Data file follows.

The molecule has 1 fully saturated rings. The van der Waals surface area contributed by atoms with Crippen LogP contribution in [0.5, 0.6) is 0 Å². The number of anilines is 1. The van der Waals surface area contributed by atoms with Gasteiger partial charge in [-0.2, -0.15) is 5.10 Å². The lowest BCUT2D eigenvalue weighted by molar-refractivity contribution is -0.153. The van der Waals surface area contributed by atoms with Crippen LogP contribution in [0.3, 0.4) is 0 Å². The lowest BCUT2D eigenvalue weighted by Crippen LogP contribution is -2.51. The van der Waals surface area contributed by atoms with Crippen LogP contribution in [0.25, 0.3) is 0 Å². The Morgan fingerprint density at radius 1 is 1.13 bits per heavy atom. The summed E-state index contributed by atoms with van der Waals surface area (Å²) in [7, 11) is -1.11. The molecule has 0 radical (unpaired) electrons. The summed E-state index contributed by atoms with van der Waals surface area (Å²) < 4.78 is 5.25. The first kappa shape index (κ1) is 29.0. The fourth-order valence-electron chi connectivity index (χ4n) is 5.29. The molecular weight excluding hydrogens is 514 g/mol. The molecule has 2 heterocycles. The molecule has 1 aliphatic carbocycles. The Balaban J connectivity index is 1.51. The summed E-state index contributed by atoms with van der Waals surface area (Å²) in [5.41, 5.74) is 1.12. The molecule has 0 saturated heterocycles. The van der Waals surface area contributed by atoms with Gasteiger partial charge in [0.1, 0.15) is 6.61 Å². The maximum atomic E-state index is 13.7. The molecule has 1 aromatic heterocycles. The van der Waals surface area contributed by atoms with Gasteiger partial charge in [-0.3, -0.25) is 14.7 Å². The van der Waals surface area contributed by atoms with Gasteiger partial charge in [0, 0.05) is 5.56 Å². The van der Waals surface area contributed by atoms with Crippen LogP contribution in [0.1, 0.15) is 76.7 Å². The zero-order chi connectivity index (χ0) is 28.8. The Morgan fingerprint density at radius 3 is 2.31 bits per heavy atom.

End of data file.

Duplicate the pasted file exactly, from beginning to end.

The molecule has 1 fully saturated rings. The van der Waals surface area contributed by atoms with Crippen LogP contribution in [0.5, 0.6) is 0 Å². The number of anilines is 1. The van der Waals surface area contributed by atoms with Gasteiger partial charge in [-0.2, -0.15) is 5.10 Å². The lowest BCUT2D eigenvalue weighted by molar-refractivity contribution is -0.153. The van der Waals surface area contributed by atoms with Crippen LogP contribution in [0.3, 0.4) is 0 Å². The lowest BCUT2D eigenvalue weighted by Crippen LogP contribution is -2.51. The van der Waals surface area contributed by atoms with Crippen LogP contribution in [0.25, 0.3) is 0 Å². The Morgan fingerprint density at radius 1 is 1.13 bits per heavy atom. The summed E-state index contributed by atoms with van der Waals surface area (Å²) in [7, 11) is -1.11. The molecule has 0 radical (unpaired) electrons. The summed E-state index contributed by atoms with van der Waals surface area (Å²) < 4.78 is 5.25. The first kappa shape index (κ1) is 29.0. The fourth-order valence-electron chi connectivity index (χ4n) is 5.29. The molecular weight excluding hydrogens is 514 g/mol. The molecule has 2 heterocycles. The molecule has 1 aliphatic carbocycles. The Balaban J connectivity index is 1.51. The summed E-state index contributed by atoms with van der Waals surface area (Å²) in [5.41, 5.74) is 1.12. The molecule has 0 saturated heterocycles. The van der Waals surface area contributed by atoms with Gasteiger partial charge in [0.1, 0.15) is 6.61 Å². The maximum atomic E-state index is 13.7. The molecule has 1 aromatic heterocycles. The van der Waals surface area contributed by atoms with Gasteiger partial charge in [-0.3, -0.25) is 14.7 Å². The van der Waals surface area contributed by atoms with Gasteiger partial charge in [0, 0.05) is 5.56 Å². The van der Waals surface area contributed by atoms with Crippen LogP contribution in [0.1, 0.15) is 76.7 Å². The zero-order chi connectivity index (χ0) is 28.8. The Morgan fingerprint density at radius 3 is 2.31 bits per heavy atom.